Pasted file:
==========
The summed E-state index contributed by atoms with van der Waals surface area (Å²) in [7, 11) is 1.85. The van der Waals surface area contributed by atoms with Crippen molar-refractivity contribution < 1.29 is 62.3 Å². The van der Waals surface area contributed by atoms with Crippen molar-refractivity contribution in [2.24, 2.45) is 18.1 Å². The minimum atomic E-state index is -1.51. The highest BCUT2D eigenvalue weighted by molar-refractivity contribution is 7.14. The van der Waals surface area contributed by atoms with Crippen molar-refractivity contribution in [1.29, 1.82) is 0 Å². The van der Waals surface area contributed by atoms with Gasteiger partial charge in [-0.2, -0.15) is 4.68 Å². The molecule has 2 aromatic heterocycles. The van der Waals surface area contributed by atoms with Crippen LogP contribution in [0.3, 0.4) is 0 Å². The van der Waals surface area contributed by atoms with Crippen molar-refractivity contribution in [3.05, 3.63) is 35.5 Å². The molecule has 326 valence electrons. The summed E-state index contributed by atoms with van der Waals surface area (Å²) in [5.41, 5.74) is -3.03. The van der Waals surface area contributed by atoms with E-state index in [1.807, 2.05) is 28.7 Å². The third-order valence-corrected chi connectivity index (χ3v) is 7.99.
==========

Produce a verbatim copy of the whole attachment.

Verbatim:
The summed E-state index contributed by atoms with van der Waals surface area (Å²) in [7, 11) is 1.85. The van der Waals surface area contributed by atoms with Crippen molar-refractivity contribution < 1.29 is 62.3 Å². The van der Waals surface area contributed by atoms with Crippen molar-refractivity contribution in [2.24, 2.45) is 18.1 Å². The minimum atomic E-state index is -1.51. The highest BCUT2D eigenvalue weighted by molar-refractivity contribution is 7.14. The van der Waals surface area contributed by atoms with Crippen molar-refractivity contribution in [1.29, 1.82) is 0 Å². The van der Waals surface area contributed by atoms with Gasteiger partial charge in [-0.2, -0.15) is 4.68 Å². The molecule has 2 aromatic heterocycles. The van der Waals surface area contributed by atoms with Crippen LogP contribution in [0.3, 0.4) is 0 Å². The van der Waals surface area contributed by atoms with Crippen molar-refractivity contribution in [3.05, 3.63) is 35.5 Å². The molecule has 326 valence electrons. The summed E-state index contributed by atoms with van der Waals surface area (Å²) in [5.41, 5.74) is -3.03. The van der Waals surface area contributed by atoms with E-state index in [1.807, 2.05) is 28.7 Å². The third-order valence-corrected chi connectivity index (χ3v) is 7.99.